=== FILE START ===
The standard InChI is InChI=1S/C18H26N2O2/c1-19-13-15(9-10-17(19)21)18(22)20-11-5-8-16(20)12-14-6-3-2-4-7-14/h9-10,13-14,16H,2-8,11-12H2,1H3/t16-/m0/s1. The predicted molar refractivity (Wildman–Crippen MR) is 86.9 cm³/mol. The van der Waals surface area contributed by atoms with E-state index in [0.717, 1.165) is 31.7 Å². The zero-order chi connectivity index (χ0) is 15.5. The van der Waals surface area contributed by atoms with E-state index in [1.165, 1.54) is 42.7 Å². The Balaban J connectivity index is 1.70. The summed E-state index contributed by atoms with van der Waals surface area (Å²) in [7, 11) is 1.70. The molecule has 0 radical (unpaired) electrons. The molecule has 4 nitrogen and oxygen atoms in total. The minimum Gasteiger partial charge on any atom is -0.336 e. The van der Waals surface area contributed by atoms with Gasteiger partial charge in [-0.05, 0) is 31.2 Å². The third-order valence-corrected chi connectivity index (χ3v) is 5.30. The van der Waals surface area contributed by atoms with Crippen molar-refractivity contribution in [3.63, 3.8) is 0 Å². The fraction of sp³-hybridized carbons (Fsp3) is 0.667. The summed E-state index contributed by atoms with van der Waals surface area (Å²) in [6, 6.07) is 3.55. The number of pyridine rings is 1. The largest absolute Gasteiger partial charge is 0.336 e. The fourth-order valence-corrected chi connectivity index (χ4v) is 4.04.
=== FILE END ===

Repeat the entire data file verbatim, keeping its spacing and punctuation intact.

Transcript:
The standard InChI is InChI=1S/C18H26N2O2/c1-19-13-15(9-10-17(19)21)18(22)20-11-5-8-16(20)12-14-6-3-2-4-7-14/h9-10,13-14,16H,2-8,11-12H2,1H3/t16-/m0/s1. The predicted molar refractivity (Wildman–Crippen MR) is 86.9 cm³/mol. The van der Waals surface area contributed by atoms with E-state index in [0.717, 1.165) is 31.7 Å². The zero-order chi connectivity index (χ0) is 15.5. The van der Waals surface area contributed by atoms with E-state index in [1.165, 1.54) is 42.7 Å². The Balaban J connectivity index is 1.70. The summed E-state index contributed by atoms with van der Waals surface area (Å²) in [7, 11) is 1.70. The molecule has 0 radical (unpaired) electrons. The molecule has 4 nitrogen and oxygen atoms in total. The minimum Gasteiger partial charge on any atom is -0.336 e. The van der Waals surface area contributed by atoms with Gasteiger partial charge in [-0.05, 0) is 31.2 Å². The third-order valence-corrected chi connectivity index (χ3v) is 5.30. The van der Waals surface area contributed by atoms with Crippen molar-refractivity contribution in [3.63, 3.8) is 0 Å². The fraction of sp³-hybridized carbons (Fsp3) is 0.667. The summed E-state index contributed by atoms with van der Waals surface area (Å²) in [6, 6.07) is 3.55. The number of pyridine rings is 1. The largest absolute Gasteiger partial charge is 0.336 e. The fourth-order valence-corrected chi connectivity index (χ4v) is 4.04.